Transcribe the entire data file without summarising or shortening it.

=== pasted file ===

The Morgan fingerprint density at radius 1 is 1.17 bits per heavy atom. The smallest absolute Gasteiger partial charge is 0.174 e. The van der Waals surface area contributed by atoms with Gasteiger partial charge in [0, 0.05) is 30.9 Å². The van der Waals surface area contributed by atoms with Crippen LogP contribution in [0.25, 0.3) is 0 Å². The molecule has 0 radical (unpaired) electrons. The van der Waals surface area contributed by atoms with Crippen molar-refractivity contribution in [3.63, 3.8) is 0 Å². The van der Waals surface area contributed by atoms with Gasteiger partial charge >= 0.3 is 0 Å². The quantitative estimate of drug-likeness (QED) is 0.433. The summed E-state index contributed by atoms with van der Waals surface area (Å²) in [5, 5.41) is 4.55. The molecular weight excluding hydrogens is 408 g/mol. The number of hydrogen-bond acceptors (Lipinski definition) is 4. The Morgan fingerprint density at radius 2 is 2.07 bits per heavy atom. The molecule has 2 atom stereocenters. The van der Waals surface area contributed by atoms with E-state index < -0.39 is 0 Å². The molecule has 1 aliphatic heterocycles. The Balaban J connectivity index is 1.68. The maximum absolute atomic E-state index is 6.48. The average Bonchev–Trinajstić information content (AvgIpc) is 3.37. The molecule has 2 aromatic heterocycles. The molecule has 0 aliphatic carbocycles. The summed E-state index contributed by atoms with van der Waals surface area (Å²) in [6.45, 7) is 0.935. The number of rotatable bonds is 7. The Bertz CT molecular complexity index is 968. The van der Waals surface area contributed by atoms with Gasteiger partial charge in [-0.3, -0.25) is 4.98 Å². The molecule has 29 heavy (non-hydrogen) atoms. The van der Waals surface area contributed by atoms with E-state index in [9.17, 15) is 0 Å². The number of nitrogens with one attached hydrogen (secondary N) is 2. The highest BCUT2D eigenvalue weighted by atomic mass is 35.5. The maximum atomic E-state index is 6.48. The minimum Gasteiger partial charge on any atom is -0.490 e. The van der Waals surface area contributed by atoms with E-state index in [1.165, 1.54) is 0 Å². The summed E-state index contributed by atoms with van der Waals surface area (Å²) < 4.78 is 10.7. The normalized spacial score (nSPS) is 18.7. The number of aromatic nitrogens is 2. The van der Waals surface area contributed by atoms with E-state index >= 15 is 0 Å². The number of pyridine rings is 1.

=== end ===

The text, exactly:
The Morgan fingerprint density at radius 1 is 1.17 bits per heavy atom. The smallest absolute Gasteiger partial charge is 0.174 e. The van der Waals surface area contributed by atoms with Gasteiger partial charge in [0, 0.05) is 30.9 Å². The van der Waals surface area contributed by atoms with Crippen LogP contribution in [0.25, 0.3) is 0 Å². The molecule has 0 radical (unpaired) electrons. The van der Waals surface area contributed by atoms with Crippen molar-refractivity contribution in [3.63, 3.8) is 0 Å². The van der Waals surface area contributed by atoms with Gasteiger partial charge >= 0.3 is 0 Å². The quantitative estimate of drug-likeness (QED) is 0.433. The summed E-state index contributed by atoms with van der Waals surface area (Å²) in [5, 5.41) is 4.55. The molecular weight excluding hydrogens is 408 g/mol. The number of hydrogen-bond acceptors (Lipinski definition) is 4. The Morgan fingerprint density at radius 2 is 2.07 bits per heavy atom. The molecule has 2 atom stereocenters. The van der Waals surface area contributed by atoms with E-state index < -0.39 is 0 Å². The molecule has 1 aliphatic heterocycles. The Balaban J connectivity index is 1.68. The maximum absolute atomic E-state index is 6.48. The average Bonchev–Trinajstić information content (AvgIpc) is 3.37. The molecule has 2 aromatic heterocycles. The molecule has 0 aliphatic carbocycles. The summed E-state index contributed by atoms with van der Waals surface area (Å²) in [6.45, 7) is 0.935. The number of rotatable bonds is 7. The Bertz CT molecular complexity index is 968. The van der Waals surface area contributed by atoms with Gasteiger partial charge in [-0.3, -0.25) is 4.98 Å². The molecule has 29 heavy (non-hydrogen) atoms. The van der Waals surface area contributed by atoms with E-state index in [9.17, 15) is 0 Å². The number of nitrogens with one attached hydrogen (secondary N) is 2. The highest BCUT2D eigenvalue weighted by atomic mass is 35.5. The maximum atomic E-state index is 6.48. The minimum Gasteiger partial charge on any atom is -0.490 e. The van der Waals surface area contributed by atoms with E-state index in [1.165, 1.54) is 0 Å². The summed E-state index contributed by atoms with van der Waals surface area (Å²) < 4.78 is 10.7. The normalized spacial score (nSPS) is 18.7. The number of aromatic nitrogens is 2. The van der Waals surface area contributed by atoms with E-state index >= 15 is 0 Å². The number of pyridine rings is 1.